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The pictures below are screen shots of what appears to be a barn in the Ukraine. One is a top down aerial view and the other a ground up, side view.

What intrigues me is the purpose of the apparent "external beams" placed horizontally along the steep part of the roof. They appear to have a triangular cross section. Also, they are mounted at differing elevations. I'm guessing they have something to do with snow on the roof during winter. Does anyone know why these horizontal "external beams" are placed where they are?

enter image description here

enter image description here

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    $\begingroup$ snow fencing? Breaks up sheets of snow and ice as the slide down. Pure speculation though $\endgroup$
    – Forward Ed
    Apr 24, 2022 at 14:39
  • $\begingroup$ @ForwardEd: You might be right. Because of you comment I did a web search & this picture is similar to the one in my question. Did you want to post your comment as an answer? $\endgroup$
    – Fred
    Apr 24, 2022 at 17:19

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In colder climates where you can expect snow and potentially freezing rain, you can get a build up of or snow or worse sheets of ice. At some point the snow or ice sheet may release it bond with the roof and begin to slide. A micro avalanche if you wish. Smooth roofs and/or those with high slopes are more prone to this effect.

In order to protect pedestrians in areas below the edge of the roof, it is common to put up snow guards. They appear to me to be primarily designed to break up sheets so they do not land in one solid piece on the ground but instead many smaller pieces. The staggering of the horizontal pieces could be an architectural feature or a practical one to help snow build up pass around the sides through resulting gaps.

Personally I would not expect the need for it on such a steep roof line for snow, but freezing rain will build up even on vertical surfaces. When the freezing rain debonds from the metal roof, these guards will help break up the sheet.

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These are corrugated steel or galvanized roofing sheet metal, painted or treated with coatings. They are easy to install and provide waterproofing by overlapping down the slope and overlapping on the sides by one rib.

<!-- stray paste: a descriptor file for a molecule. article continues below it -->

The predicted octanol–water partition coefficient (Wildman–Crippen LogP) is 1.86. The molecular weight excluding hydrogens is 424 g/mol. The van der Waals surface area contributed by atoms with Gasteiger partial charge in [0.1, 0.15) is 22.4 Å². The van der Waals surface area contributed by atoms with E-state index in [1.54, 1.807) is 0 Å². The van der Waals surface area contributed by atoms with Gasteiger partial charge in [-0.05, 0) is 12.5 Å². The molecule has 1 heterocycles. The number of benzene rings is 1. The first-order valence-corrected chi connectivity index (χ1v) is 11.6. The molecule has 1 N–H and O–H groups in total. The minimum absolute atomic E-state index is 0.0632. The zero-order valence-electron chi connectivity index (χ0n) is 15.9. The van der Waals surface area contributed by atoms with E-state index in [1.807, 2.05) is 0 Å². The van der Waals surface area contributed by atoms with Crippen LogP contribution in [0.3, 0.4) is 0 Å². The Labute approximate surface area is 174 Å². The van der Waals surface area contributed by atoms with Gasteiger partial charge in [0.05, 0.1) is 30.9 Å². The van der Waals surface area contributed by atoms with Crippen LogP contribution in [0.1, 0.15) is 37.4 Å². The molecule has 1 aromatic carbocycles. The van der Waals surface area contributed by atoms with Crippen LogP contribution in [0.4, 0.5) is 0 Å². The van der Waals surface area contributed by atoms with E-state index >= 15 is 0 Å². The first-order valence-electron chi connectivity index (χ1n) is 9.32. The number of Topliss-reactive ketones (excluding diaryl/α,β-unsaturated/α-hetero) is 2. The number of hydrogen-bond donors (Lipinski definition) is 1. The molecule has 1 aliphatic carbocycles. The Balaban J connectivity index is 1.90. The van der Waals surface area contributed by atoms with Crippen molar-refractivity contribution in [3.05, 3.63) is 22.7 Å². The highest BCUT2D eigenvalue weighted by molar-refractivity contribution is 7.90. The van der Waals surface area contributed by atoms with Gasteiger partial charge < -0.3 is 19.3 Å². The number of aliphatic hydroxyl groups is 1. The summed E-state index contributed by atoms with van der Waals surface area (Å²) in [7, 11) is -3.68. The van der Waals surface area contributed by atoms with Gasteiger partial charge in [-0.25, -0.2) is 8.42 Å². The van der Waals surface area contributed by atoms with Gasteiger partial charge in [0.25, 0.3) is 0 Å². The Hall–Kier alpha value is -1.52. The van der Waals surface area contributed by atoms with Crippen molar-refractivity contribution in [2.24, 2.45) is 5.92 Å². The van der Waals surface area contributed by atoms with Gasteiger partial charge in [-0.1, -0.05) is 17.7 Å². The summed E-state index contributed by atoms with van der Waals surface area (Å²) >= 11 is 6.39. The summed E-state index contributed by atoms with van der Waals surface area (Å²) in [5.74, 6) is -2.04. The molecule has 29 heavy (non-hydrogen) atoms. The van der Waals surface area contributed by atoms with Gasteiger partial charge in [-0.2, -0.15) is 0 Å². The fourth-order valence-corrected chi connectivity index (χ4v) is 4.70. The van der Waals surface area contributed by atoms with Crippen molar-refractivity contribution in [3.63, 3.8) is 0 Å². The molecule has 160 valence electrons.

The hexagonal ribs give the panel some rigidity and the parallel pattern makes the roof look better than plain sheet metal.

Because of the ribs they can support the roof loads over a certain span. In many warehouses, they can be seen from the inside if they are not covered by thermal insulation.

Edit

My apologies, I forgot to address the main part of the question.

The horizontal beams are there to stop heavy snow blanckets with possible dangerous layers of ice underneath to slide down the roof and fall down in a sudden load and dangerous crash.

In some cold climates there are even heaters under the eaves that melt this layer of ice in a controlled manner.

End of edit.

Here is a sample sold by the Home Depot.

corrogated

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    $\begingroup$ It is not the roofing sheets that the OP is asking about, but the angled beams some 3/4 don the side, all at slightly different heights. $\endgroup$
    – Solar Mike
    Apr 24, 2022 at 16:34
  • $\begingroup$ Thanks for answering, but as @SolarMike states in his comment, you've misread my question. I was asking about the horizontal "beams" on top of the sheets of roofing iron. ForwardEd, in another comment thought they might be segments of a snow fence. $\endgroup$
    – Fred
    Apr 24, 2022 at 17:28
  • $\begingroup$ my apologies, i edited my answer to addres the horizontal beams. $\endgroup$
    – kamran
    Apr 24, 2022 at 17:51
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Those horizontal pieces are not structural beams but panel stoppers required to hold the roof pop-ups formed by metal panels at different elevations for the benefit of architectural effects (3D view vs plain look).

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